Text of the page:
Pastor Hu Yongjie: We believe we are incomplete, not perfect, and that God is growing us in ministry. Our limitations change—maybe I can be more productive or manage my time better. Is failure the only way to test my limitations?
Tripp: You have God-appointed limits of time that will never change. You have to accept that. You won’t get more days in a week than God set at the point of creation. What can change is the efficiency and wisdom with which you use that time. But the time structure was God’s decision, and you and I didn’t have a vote.
You have a gift set that won’t change; you will get better in the use of that gift set. I make much better use of my gift of writing now than I did early in my ministry. Inside of limits, there can be growth of maturity that will help you to deal with those things. You will always need rest and retreat, you will always need to eat, you will always need to take care of your body. What will change is the way you approach that.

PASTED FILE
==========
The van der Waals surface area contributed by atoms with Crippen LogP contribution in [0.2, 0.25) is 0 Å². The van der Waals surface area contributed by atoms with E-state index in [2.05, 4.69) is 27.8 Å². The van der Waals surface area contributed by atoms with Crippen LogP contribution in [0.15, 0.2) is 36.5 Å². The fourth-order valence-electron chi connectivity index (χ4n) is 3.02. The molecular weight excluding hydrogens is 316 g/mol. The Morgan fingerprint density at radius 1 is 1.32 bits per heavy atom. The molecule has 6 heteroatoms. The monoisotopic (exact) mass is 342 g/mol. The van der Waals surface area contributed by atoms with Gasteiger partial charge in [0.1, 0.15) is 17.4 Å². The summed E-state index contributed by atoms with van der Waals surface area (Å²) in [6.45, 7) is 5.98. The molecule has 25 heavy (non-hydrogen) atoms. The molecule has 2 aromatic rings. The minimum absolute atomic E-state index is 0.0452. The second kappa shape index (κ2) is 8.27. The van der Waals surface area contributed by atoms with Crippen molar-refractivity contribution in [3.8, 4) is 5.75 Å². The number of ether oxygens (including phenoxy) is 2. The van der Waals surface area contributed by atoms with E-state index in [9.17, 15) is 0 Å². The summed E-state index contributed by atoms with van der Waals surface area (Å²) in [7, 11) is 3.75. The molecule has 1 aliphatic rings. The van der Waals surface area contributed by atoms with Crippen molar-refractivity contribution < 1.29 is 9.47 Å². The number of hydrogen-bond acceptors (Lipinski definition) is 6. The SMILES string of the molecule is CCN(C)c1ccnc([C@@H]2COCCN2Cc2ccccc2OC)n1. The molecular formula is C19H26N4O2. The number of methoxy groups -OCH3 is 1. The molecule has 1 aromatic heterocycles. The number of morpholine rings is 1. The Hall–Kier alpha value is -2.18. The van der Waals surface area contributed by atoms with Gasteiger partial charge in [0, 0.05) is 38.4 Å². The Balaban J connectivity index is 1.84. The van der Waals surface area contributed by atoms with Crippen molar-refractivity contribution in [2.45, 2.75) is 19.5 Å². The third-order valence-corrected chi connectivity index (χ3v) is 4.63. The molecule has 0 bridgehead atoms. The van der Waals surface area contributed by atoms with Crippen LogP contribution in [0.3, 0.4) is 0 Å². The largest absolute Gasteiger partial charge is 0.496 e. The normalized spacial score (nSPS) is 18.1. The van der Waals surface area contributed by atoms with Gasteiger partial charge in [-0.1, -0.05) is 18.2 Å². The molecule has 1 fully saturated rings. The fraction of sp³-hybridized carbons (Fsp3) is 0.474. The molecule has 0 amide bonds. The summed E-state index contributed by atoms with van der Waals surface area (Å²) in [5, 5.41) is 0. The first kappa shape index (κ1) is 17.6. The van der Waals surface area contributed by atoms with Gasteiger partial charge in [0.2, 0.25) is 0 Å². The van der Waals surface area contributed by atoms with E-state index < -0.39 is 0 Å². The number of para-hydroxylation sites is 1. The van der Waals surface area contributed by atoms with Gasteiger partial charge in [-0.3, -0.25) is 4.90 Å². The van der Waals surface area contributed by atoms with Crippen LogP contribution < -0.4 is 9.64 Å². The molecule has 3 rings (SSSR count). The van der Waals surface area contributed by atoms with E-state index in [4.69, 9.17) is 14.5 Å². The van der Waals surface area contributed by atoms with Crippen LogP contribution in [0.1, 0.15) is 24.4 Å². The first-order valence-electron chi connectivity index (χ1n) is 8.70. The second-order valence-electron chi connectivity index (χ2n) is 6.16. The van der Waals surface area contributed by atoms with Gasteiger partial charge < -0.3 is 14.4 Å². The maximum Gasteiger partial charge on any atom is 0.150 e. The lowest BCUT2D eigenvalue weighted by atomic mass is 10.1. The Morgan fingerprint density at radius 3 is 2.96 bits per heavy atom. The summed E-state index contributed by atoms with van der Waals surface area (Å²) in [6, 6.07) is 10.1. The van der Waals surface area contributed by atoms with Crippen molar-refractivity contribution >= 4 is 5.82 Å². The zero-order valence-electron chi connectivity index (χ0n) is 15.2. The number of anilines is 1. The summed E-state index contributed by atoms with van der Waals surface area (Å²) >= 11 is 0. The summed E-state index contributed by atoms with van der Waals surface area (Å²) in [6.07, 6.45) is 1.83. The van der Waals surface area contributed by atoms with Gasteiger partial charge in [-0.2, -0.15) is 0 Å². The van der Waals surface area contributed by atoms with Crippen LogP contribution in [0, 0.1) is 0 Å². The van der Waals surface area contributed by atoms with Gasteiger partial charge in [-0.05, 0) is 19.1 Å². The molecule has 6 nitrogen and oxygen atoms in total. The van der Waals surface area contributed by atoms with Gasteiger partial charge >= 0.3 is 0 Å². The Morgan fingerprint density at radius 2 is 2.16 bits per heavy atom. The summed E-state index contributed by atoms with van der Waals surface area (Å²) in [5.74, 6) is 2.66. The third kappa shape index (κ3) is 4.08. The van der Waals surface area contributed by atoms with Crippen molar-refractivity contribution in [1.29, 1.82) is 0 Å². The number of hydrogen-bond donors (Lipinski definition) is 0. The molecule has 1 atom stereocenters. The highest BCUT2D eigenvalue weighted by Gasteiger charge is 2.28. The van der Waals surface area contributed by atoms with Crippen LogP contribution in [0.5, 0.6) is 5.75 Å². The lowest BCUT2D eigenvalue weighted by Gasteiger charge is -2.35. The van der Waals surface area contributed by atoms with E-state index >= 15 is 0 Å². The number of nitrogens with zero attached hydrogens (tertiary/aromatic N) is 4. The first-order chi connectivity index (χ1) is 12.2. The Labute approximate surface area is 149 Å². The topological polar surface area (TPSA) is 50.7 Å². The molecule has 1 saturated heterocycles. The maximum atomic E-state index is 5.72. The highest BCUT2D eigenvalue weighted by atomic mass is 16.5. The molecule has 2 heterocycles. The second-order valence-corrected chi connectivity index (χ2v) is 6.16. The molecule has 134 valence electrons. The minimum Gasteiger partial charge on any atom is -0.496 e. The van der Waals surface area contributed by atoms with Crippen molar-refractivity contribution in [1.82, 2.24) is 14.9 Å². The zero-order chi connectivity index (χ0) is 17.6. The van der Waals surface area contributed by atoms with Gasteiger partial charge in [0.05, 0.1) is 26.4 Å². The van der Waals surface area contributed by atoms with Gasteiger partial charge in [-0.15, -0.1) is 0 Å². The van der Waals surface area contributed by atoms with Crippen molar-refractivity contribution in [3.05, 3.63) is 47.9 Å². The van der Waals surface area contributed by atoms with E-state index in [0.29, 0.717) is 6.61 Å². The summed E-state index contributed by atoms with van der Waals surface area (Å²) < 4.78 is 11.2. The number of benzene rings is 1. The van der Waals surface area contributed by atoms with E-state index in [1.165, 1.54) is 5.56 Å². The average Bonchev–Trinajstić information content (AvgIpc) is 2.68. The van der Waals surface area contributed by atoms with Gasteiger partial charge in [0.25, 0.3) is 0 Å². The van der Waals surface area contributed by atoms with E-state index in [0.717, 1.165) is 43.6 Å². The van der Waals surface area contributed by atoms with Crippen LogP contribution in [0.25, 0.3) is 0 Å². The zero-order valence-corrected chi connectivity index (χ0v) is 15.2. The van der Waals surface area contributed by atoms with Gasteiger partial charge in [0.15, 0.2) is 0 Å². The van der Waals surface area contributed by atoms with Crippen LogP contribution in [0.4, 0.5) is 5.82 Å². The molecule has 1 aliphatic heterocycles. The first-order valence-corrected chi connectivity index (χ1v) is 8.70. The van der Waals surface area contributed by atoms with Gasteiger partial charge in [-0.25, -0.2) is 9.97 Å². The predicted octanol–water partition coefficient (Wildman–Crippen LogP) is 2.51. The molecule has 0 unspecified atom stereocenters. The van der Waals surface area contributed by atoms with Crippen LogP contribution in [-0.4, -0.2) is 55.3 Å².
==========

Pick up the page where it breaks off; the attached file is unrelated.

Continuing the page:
Denial of your limits is immaturity, and doesn’t produce good things. Humble acceptance is maturity. The more mature a pastor is, the more he is aware of his limits, and sets boundaries so he does not work beyond those limits.
Dr. Paul David Tripp is a pastor, event speaker, and author. Paul’s driving passion is to connect the transforming power of Jesus Christ to everyday life.
FOR PRAYER AND REFLECTION
Pray for Chinese pastors to embrace their limits and to rejoice in living within the boundaries God has placed on their lives.